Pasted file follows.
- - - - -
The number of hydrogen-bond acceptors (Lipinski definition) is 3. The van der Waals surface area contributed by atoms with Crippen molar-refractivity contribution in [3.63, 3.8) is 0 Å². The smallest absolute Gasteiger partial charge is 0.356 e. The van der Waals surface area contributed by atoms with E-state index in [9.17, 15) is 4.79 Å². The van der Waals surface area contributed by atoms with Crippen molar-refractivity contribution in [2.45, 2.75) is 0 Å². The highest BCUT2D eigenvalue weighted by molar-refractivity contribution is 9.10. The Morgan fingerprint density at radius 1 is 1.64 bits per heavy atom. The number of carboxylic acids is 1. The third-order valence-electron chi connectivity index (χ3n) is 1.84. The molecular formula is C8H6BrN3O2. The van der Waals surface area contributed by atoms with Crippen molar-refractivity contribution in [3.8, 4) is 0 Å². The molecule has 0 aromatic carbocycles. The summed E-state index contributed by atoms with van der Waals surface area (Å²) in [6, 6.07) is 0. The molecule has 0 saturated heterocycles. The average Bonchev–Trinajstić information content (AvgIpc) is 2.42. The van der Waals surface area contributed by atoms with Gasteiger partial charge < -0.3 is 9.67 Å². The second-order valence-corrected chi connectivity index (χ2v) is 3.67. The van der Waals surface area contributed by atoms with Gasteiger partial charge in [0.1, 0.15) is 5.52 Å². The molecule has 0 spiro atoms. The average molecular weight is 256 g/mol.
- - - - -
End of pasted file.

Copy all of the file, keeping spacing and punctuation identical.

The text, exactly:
The number of hydrogen-bond acceptors (Lipinski definition) is 3. The van der Waals surface area contributed by atoms with Crippen molar-refractivity contribution in [3.63, 3.8) is 0 Å². The smallest absolute Gasteiger partial charge is 0.356 e. The van der Waals surface area contributed by atoms with E-state index in [9.17, 15) is 4.79 Å². The van der Waals surface area contributed by atoms with Crippen molar-refractivity contribution in [2.45, 2.75) is 0 Å². The highest BCUT2D eigenvalue weighted by molar-refractivity contribution is 9.10. The Morgan fingerprint density at radius 1 is 1.64 bits per heavy atom. The number of carboxylic acids is 1. The third-order valence-electron chi connectivity index (χ3n) is 1.84. The molecular formula is C8H6BrN3O2. The van der Waals surface area contributed by atoms with Crippen molar-refractivity contribution in [3.8, 4) is 0 Å². The molecule has 0 aromatic carbocycles. The summed E-state index contributed by atoms with van der Waals surface area (Å²) in [6, 6.07) is 0. The molecule has 0 saturated heterocycles. The average Bonchev–Trinajstić information content (AvgIpc) is 2.42. The van der Waals surface area contributed by atoms with Gasteiger partial charge < -0.3 is 9.67 Å². The second-order valence-corrected chi connectivity index (χ2v) is 3.67. The van der Waals surface area contributed by atoms with Gasteiger partial charge in [0.1, 0.15) is 5.52 Å². The molecule has 0 spiro atoms. The average molecular weight is 256 g/mol.